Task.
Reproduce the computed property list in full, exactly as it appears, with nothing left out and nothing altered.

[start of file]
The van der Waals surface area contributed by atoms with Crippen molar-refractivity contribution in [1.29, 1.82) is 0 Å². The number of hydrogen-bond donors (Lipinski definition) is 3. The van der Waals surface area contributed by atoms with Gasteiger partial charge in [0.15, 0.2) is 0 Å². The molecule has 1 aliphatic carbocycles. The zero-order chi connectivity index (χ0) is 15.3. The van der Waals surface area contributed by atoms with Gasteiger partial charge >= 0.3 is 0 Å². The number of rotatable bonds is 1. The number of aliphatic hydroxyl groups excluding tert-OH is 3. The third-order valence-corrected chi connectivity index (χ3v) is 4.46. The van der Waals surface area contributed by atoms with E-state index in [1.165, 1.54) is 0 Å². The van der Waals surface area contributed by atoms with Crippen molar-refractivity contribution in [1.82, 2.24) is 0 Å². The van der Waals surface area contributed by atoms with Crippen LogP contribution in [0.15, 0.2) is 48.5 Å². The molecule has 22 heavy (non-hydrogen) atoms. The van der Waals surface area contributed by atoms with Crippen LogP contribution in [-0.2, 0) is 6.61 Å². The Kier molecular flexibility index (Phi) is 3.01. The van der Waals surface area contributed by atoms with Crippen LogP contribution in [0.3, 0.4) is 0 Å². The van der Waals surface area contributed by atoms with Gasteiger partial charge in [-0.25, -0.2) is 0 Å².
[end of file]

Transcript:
The van der Waals surface area contributed by atoms with Crippen molar-refractivity contribution in [1.29, 1.82) is 0 Å². The number of hydrogen-bond donors (Lipinski definition) is 3. The van der Waals surface area contributed by atoms with Gasteiger partial charge in [0.15, 0.2) is 0 Å². The molecule has 1 aliphatic carbocycles. The zero-order chi connectivity index (χ0) is 15.3. The van der Waals surface area contributed by atoms with Gasteiger partial charge >= 0.3 is 0 Å². The number of rotatable bonds is 1. The number of aliphatic hydroxyl groups excluding tert-OH is 3. The third-order valence-corrected chi connectivity index (χ3v) is 4.46. The van der Waals surface area contributed by atoms with E-state index in [1.165, 1.54) is 0 Å². The van der Waals surface area contributed by atoms with Crippen molar-refractivity contribution in [1.82, 2.24) is 0 Å². The van der Waals surface area contributed by atoms with Crippen LogP contribution in [0.15, 0.2) is 48.5 Å². The molecule has 22 heavy (non-hydrogen) atoms. The van der Waals surface area contributed by atoms with Crippen LogP contribution in [-0.2, 0) is 6.61 Å². The Kier molecular flexibility index (Phi) is 3.01. The van der Waals surface area contributed by atoms with Crippen LogP contribution in [0.3, 0.4) is 0 Å². The van der Waals surface area contributed by atoms with Gasteiger partial charge in [-0.25, -0.2) is 0 Å².